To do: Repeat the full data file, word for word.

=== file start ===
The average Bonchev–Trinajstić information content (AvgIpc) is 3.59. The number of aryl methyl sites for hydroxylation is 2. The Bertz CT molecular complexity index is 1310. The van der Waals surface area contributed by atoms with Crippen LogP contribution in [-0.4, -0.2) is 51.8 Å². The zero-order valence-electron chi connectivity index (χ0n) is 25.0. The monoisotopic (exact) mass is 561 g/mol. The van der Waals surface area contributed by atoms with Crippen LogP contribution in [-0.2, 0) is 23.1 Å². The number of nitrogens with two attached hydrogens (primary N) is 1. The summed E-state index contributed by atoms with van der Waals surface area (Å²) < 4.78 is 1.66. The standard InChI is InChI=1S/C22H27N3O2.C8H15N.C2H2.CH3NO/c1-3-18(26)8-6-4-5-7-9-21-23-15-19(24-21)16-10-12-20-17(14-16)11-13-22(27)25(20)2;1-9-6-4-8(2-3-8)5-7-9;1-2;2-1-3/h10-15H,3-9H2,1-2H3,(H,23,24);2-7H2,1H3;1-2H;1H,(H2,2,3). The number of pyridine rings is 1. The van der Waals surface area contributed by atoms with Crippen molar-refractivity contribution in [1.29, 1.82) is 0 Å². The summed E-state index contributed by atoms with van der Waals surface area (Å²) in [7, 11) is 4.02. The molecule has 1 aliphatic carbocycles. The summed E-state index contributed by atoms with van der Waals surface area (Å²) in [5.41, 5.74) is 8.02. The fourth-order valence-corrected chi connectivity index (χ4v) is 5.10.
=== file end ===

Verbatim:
The average Bonchev–Trinajstić information content (AvgIpc) is 3.59. The number of aryl methyl sites for hydroxylation is 2. The Bertz CT molecular complexity index is 1310. The van der Waals surface area contributed by atoms with Crippen LogP contribution in [-0.4, -0.2) is 51.8 Å². The zero-order valence-electron chi connectivity index (χ0n) is 25.0. The monoisotopic (exact) mass is 561 g/mol. The van der Waals surface area contributed by atoms with Crippen LogP contribution in [-0.2, 0) is 23.1 Å². The number of nitrogens with two attached hydrogens (primary N) is 1. The summed E-state index contributed by atoms with van der Waals surface area (Å²) < 4.78 is 1.66. The standard InChI is InChI=1S/C22H27N3O2.C8H15N.C2H2.CH3NO/c1-3-18(26)8-6-4-5-7-9-21-23-15-19(24-21)16-10-12-20-17(14-16)11-13-22(27)25(20)2;1-9-6-4-8(2-3-8)5-7-9;1-2;2-1-3/h10-15H,3-9H2,1-2H3,(H,23,24);2-7H2,1H3;1-2H;1H,(H2,2,3). The number of pyridine rings is 1. The van der Waals surface area contributed by atoms with Crippen molar-refractivity contribution in [1.29, 1.82) is 0 Å². The summed E-state index contributed by atoms with van der Waals surface area (Å²) in [7, 11) is 4.02. The molecule has 1 aliphatic carbocycles. The summed E-state index contributed by atoms with van der Waals surface area (Å²) in [5.41, 5.74) is 8.02. The fourth-order valence-corrected chi connectivity index (χ4v) is 5.10.